There has been much media coverage suggesting the health benefits of eating cold water oily fish, such as mackerel, lake trout, herring, sardines, anchovies, salmon, halibut, and albacore tuna. What is the scientific evidence?

Likely to help protect against high blood pressure, high cholesterol, longer term heart attack and stroke if you are currently healthy (although not necessarily if you already have chronic heart disease – see further below). Dr Mike Knapton of the British Heart Foundation, advises, "Until now, medical research has demonstrated a benefit from omega 3 fats in protecting people from heart and circulatory disease.” Similarly the American Heart Association recommends eating oily fish at least twice a week.

The health benefits are in line with other aspects of the Mediterranean diet, which contains much food rich in omega-3 fatty acids, such as fresh fruit and vegetables, oily fish, whole grains and garlic. Interestingly, Inuit Eskimos, whose diet is very clearly non Mediterranean but who get large amounts of omega-3 fatty acids from eating fatty fish, tend to have increased levels of ‘good’ cholesterol and reduced levels of fats in the blood.  

Likely to protect against colon cancer. The University of Maryland Medical Center reports that laboratory studies, animal studies, preliminary studies with humans and epidemiological research (among Eskimos, who have a high fat diet but eat a lot of fish and have low rates of colon cancer) suggest that eating foods rich in omega-3 fatty acids appears to reduce the risk of colon cancer.

May protect against Alzheimer’s. This is according to a French study published in the journal Neurology. Researchers from the French National Institute for Health and Medical Research in Bordeaux found that regular consumption of fish reduced the risk of Alzheimer’s by 35% in people who did not have a known genetic predisposition – and also that a diet rich in omega-3 oils reduced the risk of dementia by 60%.

May protect against macular degeneration. NHS Choices advises caution here, arguing that underlying evidence used in meta-analysis undertaken by Dr Elaine Chong and colleagues in Australia and Singapore and widely reported in the media is weak and that the researchers themselves say it is too soon to draw definitive conclusions. Hopefully further research will reveal whether or not the initial promise suggested is justified.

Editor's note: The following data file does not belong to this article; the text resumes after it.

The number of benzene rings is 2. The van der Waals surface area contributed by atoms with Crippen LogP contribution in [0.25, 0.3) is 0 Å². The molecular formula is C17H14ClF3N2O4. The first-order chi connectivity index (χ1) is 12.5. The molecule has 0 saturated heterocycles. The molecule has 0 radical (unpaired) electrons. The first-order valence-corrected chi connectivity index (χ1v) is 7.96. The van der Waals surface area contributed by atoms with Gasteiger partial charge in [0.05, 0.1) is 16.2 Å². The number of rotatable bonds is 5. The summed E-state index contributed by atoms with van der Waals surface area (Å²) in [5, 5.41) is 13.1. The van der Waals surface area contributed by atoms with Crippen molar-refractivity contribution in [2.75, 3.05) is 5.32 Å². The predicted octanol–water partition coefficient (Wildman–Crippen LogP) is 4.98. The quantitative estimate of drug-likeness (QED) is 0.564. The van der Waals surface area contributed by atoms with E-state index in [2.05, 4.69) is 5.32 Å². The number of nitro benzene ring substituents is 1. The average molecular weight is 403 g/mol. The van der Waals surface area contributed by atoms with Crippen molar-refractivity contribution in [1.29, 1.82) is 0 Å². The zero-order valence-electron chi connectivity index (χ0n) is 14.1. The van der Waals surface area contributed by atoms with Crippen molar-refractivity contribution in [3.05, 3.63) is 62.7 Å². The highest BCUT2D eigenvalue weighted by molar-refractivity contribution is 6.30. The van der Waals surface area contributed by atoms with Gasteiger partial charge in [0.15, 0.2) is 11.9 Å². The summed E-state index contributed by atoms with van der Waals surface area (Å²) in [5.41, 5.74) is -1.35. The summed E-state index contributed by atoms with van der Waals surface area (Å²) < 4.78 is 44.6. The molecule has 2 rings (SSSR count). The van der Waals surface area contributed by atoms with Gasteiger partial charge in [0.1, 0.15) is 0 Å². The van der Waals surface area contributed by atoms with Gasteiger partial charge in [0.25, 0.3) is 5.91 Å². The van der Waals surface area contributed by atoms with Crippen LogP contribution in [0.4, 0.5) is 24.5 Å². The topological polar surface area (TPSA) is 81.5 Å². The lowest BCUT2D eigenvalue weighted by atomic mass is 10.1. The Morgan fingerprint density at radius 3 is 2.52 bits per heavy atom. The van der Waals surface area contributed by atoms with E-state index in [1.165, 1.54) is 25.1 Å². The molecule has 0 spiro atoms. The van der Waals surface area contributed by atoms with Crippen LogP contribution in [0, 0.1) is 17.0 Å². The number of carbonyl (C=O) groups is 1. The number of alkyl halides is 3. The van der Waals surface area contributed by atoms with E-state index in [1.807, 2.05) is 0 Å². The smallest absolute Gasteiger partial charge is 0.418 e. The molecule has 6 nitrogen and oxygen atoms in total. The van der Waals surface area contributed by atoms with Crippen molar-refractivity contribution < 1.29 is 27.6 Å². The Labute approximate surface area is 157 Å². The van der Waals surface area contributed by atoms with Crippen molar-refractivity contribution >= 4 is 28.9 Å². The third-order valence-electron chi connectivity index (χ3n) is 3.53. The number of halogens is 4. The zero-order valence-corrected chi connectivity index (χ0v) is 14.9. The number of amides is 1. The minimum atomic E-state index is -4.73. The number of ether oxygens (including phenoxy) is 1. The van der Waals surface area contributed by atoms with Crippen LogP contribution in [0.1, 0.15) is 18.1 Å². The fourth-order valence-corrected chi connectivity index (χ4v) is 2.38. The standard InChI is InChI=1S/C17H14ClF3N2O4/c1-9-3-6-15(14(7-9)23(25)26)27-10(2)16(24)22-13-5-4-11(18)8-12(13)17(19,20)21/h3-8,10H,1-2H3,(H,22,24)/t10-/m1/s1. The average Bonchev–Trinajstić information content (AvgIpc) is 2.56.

Unlikely to slow the progress of Rheumatoid Arthritis but may help treat the symptoms

Why oily fish may have health benefits Webmd reports that oily fish contains omega-3 polyunsaturated fatty acids, and these fatty acids help in a number of different ways:If you already have atherosclerosis (narrowing of the arteries), they may stop it getting worse; they make platelets (the cells that help blood to clot) less sticky so that you are less likely to get blood clots blocking your blood vessels; they lower blood pressure; they reduce levels of triglycerides (a type of fat in your blood that can be harmful); and they raise the levels of good cholesterol (also called HDL cholesterol) in your blood.

Mixed results from research into a range of other conditions. According to a recent study plublished in Nutrient 2019 there have been mixed results when considering the use of oily fish in relation to: Asthma, Attention deficit/hyperactivity disorder (ADHD), Breast cancer, Depression, Inflammatory Bowel Disease (IBD), Lupus, Osteoporosis, Schizophrenia, Skin disorders.